Once that huge upswing in demand for vitamin D testing occurred, you can imagine the effect it had on the operators of this highly specialized instrument Quest uses. There were thousands of blood samples waiting for the analyst to run. You can guess what happens then. They’re human beings and they may rush the procedure to get everyone’s tests done. They don’t want to face a big backlog every day. When the procedure is rushed, the extraction is incomplete and not representative of the amount in the sample.
Passwater: How did you uncover the testing problem?
Cannell: I used to work in a state forensic hospital, where patients would come out of solitary confinement from prisons and would be checked out by us because they often became psychotic. We knew that they were not getting any sun. Even the hour that they were sent outside to exercise in a shaded area was not enough to give them adequate vitamin D, especially the darker skinned inmates. The Quest results said that their 25-hydroxy vitamin D levels were fine and I knew they were not. I knew the Quest results were impossible.
There is a need to have vitamin D tests done so that doctors can learn how small of a dose 5,000 IU is. The only way that doctors can learn that lesson is to have a vitamin D test, give 1,000 IU/day and then be surprised that nothing much happens. Next, give 2,000 IU/day; the blood level may go up a little bit in the spring, but in the fall or winter, the level may actually go down. That is because of the overpowering effect that the sun has on vitamin D levels. The decrease in UVB radiation during the autumn overpowered the effect of the 2,000 IU per day.
Passwater: Didn’t this huge demand for vitamin D testing result in a move by the insurance companies to discourage them?
Cannell: There have been attempts by two different Medicare Regional Districts to stop paying for vitamin D tests. The Vitamin D Council was involved in fighting back through letter-writing campaigns. So far, we have been successful in fighting back those attempts, as far as I know.
Passwater: Many doctors practice defensive medicine and hesitate to recommend supplements unless they have laboratory evidence of deficiency.
Cannell: That’s a big part of the problem. However, the fact is that vitamin D blood tests really aren’t needed. All you have to do is to take 5,000 IU daily. I say they are not needed because if the doctors and patients are really knowledgeable about vitamin D, about the physiology and pharmacology, they know 5,000 IU/day is not very much. The problem is that the patients seem to think that 5,000 IU is a lot.
Passwater: Is this because they think 5,000 is a large number?
Cannell: Yes, but it is not a large amount by weight. The trouble is that 5,000 IU is only an eighth of a milligram of cholecalciferol; that’s only 125 micrograms. Micrograms, not milligrams! There are 1,000 micrograms in a milligram. When I explain to them how 5,000 IU actually is 125 mcg, they say, “Well, I’ll take that.”
Passwater: Yes, the average person can find the conventional systems for expressing quantities of nutrients to be confusing—USP Units, International Units, enzyme units, grams, milligrams, micrograms, etc.
The system of using standardized units was developed to measure biochemical activity long before the structure of the nutrient was determined. Not all International Units correspond to the same weight of a given nutrient. As an example, 1 IU of vitamin E can be 0.671 mg of natural (RRR-alpha-tocopherol or d-alpha-tocopherol) vitamin E, or Y mg of synthetic (all-racemic- alpha tocopherol or dl- alpha-tocopherol) vitamin E, or 0.735 mg of d-alpha-tocopheryl acetate, or Z mg of gamma-tocopherol. International Units for the various vitamins are not the same weight units and they are not directly interchangeable. They must be converted to weight measurements for meaningful comparisons.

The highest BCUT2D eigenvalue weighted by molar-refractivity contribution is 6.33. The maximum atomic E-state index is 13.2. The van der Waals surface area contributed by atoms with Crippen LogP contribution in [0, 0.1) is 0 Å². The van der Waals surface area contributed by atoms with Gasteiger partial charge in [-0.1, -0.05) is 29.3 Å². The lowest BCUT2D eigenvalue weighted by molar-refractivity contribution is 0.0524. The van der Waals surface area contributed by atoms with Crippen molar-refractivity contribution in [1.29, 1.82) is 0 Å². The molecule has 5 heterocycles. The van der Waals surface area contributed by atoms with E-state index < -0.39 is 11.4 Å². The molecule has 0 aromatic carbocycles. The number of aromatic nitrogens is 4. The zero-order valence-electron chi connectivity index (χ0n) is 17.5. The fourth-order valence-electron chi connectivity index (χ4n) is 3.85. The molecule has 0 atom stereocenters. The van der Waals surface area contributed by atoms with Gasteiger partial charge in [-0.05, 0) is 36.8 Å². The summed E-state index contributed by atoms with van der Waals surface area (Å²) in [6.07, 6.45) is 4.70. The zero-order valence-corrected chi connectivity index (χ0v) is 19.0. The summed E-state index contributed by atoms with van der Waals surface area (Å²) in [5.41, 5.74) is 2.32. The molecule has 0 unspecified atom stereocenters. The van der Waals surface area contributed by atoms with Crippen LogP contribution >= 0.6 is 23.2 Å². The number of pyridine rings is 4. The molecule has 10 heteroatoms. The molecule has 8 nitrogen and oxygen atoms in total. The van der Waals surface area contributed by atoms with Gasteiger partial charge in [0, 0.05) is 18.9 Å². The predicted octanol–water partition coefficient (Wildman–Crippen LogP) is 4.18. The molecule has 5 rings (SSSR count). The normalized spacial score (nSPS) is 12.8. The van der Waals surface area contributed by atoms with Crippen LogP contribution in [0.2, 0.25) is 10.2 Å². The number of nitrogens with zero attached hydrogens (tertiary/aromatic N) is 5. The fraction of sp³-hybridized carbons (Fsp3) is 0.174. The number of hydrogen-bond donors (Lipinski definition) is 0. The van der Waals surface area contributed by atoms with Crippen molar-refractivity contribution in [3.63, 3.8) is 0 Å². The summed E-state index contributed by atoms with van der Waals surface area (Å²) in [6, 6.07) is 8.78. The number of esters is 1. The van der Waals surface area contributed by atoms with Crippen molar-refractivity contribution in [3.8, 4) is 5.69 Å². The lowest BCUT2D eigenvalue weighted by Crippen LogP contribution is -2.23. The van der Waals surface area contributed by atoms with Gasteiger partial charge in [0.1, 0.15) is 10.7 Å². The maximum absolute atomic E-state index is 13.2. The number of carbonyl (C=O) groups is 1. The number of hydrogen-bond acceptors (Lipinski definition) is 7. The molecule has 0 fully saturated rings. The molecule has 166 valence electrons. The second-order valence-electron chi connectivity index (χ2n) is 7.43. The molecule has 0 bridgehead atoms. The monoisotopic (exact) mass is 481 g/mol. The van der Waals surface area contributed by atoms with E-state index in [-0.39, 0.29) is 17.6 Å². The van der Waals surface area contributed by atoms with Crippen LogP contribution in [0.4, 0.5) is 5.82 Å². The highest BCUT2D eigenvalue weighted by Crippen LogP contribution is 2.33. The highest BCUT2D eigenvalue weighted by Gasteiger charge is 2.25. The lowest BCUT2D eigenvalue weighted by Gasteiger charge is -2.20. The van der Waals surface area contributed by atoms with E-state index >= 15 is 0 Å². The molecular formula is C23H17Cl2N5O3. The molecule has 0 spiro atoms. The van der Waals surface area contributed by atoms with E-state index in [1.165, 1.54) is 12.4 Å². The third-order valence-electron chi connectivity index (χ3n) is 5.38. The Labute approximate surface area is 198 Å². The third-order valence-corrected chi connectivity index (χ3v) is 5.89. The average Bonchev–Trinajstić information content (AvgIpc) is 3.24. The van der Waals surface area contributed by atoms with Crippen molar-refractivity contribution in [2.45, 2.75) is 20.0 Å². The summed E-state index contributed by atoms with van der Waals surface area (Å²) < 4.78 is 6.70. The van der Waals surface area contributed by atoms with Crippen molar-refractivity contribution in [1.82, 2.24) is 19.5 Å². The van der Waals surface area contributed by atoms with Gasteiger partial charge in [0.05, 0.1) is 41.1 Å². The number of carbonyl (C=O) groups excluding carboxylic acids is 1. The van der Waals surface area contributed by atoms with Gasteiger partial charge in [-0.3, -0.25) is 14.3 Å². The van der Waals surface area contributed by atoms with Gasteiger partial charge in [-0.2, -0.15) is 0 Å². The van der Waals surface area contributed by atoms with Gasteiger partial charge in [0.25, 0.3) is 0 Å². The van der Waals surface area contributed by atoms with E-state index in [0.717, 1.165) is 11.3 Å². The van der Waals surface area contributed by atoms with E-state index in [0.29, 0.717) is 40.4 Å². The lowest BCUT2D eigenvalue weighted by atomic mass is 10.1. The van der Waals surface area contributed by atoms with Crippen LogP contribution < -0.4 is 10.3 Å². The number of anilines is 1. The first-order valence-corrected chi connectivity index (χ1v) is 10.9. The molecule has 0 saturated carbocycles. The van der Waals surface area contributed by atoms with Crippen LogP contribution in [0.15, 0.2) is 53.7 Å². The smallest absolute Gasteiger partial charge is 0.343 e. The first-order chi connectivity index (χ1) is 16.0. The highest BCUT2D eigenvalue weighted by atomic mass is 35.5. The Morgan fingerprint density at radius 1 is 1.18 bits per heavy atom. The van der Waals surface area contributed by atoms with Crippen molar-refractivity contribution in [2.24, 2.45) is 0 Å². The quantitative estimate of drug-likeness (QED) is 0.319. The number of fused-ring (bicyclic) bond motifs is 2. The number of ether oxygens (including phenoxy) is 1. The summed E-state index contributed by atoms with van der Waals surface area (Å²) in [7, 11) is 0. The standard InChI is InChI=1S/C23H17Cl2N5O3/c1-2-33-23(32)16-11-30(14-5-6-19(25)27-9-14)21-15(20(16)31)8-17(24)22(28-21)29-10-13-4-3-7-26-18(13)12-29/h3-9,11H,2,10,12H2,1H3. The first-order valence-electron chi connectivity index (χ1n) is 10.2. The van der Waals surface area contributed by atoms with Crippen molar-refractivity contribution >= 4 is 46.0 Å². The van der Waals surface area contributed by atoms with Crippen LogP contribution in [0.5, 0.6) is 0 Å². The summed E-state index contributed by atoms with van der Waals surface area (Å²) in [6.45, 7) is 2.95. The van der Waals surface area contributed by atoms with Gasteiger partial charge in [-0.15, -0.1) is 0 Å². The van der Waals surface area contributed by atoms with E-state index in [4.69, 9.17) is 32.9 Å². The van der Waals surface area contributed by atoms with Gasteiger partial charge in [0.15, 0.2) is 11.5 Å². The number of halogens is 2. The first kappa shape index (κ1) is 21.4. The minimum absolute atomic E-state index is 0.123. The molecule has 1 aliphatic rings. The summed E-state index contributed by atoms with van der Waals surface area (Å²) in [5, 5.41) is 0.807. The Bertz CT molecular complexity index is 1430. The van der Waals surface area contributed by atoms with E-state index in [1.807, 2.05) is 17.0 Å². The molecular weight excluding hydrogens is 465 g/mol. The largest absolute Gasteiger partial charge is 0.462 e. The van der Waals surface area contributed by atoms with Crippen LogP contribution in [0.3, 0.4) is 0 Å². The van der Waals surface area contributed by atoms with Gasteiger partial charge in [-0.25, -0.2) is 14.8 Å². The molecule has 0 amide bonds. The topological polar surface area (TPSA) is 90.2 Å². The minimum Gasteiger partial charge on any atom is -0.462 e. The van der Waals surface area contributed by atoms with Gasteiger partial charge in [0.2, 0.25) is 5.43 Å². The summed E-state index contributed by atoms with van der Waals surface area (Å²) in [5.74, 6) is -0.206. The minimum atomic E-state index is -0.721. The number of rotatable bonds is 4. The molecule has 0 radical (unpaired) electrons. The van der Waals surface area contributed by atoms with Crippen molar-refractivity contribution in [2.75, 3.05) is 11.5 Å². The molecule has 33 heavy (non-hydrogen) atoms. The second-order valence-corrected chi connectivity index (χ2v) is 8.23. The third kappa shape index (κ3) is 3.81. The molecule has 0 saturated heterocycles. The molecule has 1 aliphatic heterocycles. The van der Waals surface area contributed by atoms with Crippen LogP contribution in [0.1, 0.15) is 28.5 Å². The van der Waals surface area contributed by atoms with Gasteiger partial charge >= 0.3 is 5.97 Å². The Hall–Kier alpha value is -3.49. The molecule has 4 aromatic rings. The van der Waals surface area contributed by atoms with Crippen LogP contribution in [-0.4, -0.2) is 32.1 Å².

The international unit for vitamin D activity dates back before 1931 and was based on the antirachitic activity for the rat.
One thousand IU of vitamin D is only 25 mcg of cholecalciferol and the same 25 mcg for the other form of vitamin D, the irradiated analog whose patent has expired, ergocalciferol (also called vitamin D2).
After a doctor becomes familiar with the pharmacology of vitamin D, all that has to be done when a patient comes in is to look at his/her skin type, look at the amount of melanin in the skin, ask about his sun behavior, what kind of job he has, does he have a covered garage, does he get up in the morning and put on his sun block, drive his car to work, etc. If the patient works inside, wears sunblock, and doesn’t take any vitamin D, he has a 100% chance of being vitamin D deficient. He doesn’t need a blood test.
So, 5,000 IU isn’t a lot of vitamin D and a lot of physicians and vitamin D researchers agree with your recommendation. Next month, we can chat a little bit about the safety/toxicity facts and how the U.S. Food Administration was pushing to lower the allowed amount of vitamin D in supplements to 200 IU in the 1980s. Then, we can discuss your findings, Dr. Cannell. WF
Dr. Richard Passwater is the author of more than 40 books and 500 articles on nutrition. He is the vice president of research and development for Solgar Vitamin and Herb. Dr. Passwater has been WholeFoods Magazine’s science editor and author of this column since 1984. More information is available on his Web site, www.drpasswater.com.
Published in WholeFoods Magazine, June 2011